Company of Ten prove they’ve got the Real Thing
- Credit: Archant
Arguably Britain’s greatest living playwright, Tom Stoppard is not generally renowned for his humour.
But The Real Thing, currently being performed by the Company of Ten at the Abbey Theatre, is extremely funny in parts leaving the audience in no doubt that director Andy Mills wanted to bring out the comedy incorporated in Stoppard’s ubiquitous word play.
And this is a very approachable play, unlike some Stoppard which can be unfathomable, with the bonus that the central figure of playwright Henry is widely believed to be autobiographical.
The Real Thing is basically the tale of an affair but in true Stoppard fashion, it plays with words throughout. What the audience is left to guess is whether The Real Thing of the title applies to the power of love or the power of words.
For in both Henry’s affair with Annie and his ghost-writing of her protegee Brodie’s play, there is pain and passion. And it could be argued that the pain Henry suffers when he thinks Annie is having an affair with fellow actor Billy is just as great as that he feels for Brodie’s stilted prose.
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Andy Mills is clearly passionate about The Real Thing and the way in which love and words can be at once both comic and sad. Having Mark Waghorn in the definitive role of Henry is a major coup for like the director, he clearly identifies with Stoppard’s character and his diction is such that the writer’s word play is a delight.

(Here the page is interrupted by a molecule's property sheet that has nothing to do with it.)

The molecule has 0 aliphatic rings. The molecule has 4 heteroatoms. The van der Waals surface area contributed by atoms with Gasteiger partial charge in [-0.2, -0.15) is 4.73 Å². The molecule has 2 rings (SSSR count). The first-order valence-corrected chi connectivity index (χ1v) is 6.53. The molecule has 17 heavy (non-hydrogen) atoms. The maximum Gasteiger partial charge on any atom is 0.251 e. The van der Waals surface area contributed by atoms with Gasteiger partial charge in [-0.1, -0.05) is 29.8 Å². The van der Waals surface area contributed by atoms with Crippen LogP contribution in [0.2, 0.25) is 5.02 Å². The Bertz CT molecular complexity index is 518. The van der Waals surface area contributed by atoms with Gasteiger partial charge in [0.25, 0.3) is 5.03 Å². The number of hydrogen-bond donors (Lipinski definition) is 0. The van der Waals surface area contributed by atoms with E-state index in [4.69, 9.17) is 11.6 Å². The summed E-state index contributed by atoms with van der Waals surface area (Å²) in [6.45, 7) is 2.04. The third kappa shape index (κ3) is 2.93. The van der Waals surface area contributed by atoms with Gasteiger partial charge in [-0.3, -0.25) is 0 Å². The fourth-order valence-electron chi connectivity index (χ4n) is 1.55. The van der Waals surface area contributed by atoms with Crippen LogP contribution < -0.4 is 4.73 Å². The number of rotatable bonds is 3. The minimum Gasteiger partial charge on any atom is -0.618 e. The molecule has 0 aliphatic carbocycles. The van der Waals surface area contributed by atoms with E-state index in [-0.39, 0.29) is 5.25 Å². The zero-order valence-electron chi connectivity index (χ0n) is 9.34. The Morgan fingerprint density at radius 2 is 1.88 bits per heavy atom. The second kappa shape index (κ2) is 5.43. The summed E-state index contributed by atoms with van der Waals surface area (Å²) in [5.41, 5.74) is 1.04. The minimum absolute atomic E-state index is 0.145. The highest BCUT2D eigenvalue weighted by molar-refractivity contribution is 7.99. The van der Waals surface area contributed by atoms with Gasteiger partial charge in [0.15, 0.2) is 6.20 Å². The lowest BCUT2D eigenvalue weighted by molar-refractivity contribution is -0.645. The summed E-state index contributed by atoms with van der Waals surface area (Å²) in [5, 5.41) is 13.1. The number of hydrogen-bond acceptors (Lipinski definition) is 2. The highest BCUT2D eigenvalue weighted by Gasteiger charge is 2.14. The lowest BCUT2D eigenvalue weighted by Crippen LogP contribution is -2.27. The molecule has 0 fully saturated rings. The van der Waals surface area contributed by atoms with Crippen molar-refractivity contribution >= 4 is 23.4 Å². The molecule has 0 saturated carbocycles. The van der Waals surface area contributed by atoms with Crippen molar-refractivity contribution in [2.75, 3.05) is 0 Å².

His quips about Desert Island Discs, what would have happened had Beethoven died in a plane crash and his criticism of Bach for copying from Procol Harum are great fun and put over with true comic timing - never an easy task.
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The worthy Annie is played by Sarah Priddy, a newcomer to the Company of Ten, who tackles the role with relish and provides a fine foil for Henry.
Kathryn Rogers is in good form as Charlotte, Henry’s first wife, who pricks the playwright’s pomposity at every turn while David Powell’s Max, who opens the play, could claim to have the best lines and makes excellent use of them.
Rosie Bauer takes the role of Henry and Charlotte’s daughter Debbie and while the late introduction of her character does little for the plot or the direction of the play, she is extremely good in the role.
Whether or not Henry is really Stoppard himself and Annie, the actress Felicity Kendall with whom he had an affair, The Real Thing gives a different perspective on Stoppard’s canon and shows that behind the clever words there is a comedian clawing his way out.
The Real Thing can be seen at 8pm tonight (4) and on Saturday but a word of warning - the Abbey Theatre was practically full on Saturday night so this is a play which appeals to St Albans’ audiences. Any remaining tickets can be obtained from the box office on 01727 857861 or click here.